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Electing democracy: To undermine elections is not normal



For the first time since the end of apartheid in South Africa, the African National Congress party has lost its majority of the nation’s parliament. Yet instead of trying to cast doubt on the results themselves or take aim at the country’s electoral system, its leaders are now discussing a unity government.

In India, the world’s largest country and biggest democracy, Prime Minister Narendra Modi held onto his majority but was dealt a major setback by voters. Modi has grown increasingly authoritarian, going after political opponents and even allegedly directing an assassination on Canadian soil and an attempted one in New York. Yet the results are the results, and Modi has not contested them.

For the U.K.’s Conservative Party, the polls and public opinion portend a crushing coming defeat. Much like the U.S. GOP, the Tories have miscalculated in going all in on right-wing culture war issues and ignoring economic woes. Even as the losses loom, though, Prime Minister Rishi Sunak is not talking about stolen elections.

Not so here. The United States, the world’s oldest democracy and the template for that system of government — as imperfect as it’s been, and as occasionally hostile to other democracies that threatened its interests — now seems to teeter on the edge. Donald Trump might appear to many like a singular aberration whose eventual exit from the political scene could suddenly fix this, but the sad reality is this has not been true for years.

He’s been a catalyst, but at this stage, the idea that elections lost are inherently illegitimate has become practically standard Republican dogma. You hear it from not only Trump’s surrogates but party officials, federal and state elected officials, even candidates for local offices down to formerly unremarkable races like school board elections.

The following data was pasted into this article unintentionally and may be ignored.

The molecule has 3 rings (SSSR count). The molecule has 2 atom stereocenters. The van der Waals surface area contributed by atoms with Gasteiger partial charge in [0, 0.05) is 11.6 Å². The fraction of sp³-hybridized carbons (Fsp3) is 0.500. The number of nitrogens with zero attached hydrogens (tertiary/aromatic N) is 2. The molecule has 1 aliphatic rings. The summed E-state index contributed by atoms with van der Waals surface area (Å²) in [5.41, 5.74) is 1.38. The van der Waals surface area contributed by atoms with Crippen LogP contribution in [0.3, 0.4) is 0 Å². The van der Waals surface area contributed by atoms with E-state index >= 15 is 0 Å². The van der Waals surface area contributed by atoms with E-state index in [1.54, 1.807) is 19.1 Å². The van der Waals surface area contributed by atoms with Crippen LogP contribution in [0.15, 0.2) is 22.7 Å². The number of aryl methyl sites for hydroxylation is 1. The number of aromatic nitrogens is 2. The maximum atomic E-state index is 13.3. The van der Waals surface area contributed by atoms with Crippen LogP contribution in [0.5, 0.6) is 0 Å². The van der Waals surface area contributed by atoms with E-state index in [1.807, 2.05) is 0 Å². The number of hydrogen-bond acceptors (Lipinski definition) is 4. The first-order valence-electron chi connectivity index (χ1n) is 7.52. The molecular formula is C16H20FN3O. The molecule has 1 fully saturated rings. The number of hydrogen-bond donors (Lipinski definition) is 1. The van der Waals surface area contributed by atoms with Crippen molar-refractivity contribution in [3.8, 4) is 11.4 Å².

Former Arizona gubernatorial candidate Kari Lake, to use just one example, launched a crusade to call into question the validity of her 2022 loss to Katie Hobbs, pointing to bogus studies and attempting legal challenges. None of that seems to be hampering her ongoing bid for Senate, where Lake has weaponized election “integrity” even against her GOP primary rival.

Unhappy even with the additional advantage offered by the structure of the Senate and the Electoral College, growing contingents of Republicans are simply unwilling to accept the results of any elections where they’re not the victors, either out of genuine belief in conspiracy theories about avalanches of noncitizen voters or rigged machines, or simple opportunism.

We’re still at the stage now where this cynical undermining of our electoral system can be rebuked, and its proponents treated with the due ridicule and dismissal that they deserve. These are not claims that should be honored with serious responses, but treated as ridiculous by other political leaders and voters themselves, who must so roundly repudiate these candidates that their claims seem even more like the last resort of political losers.

To allow this to become normalized, to have these candidates not suffer consequences for this contempt for our democratic system, is to begin to cede that system. If and when that happens, then they’ll be right that our electoral system has been subverted, but it’ll have been done by their hand. We cannot allow that to happen.

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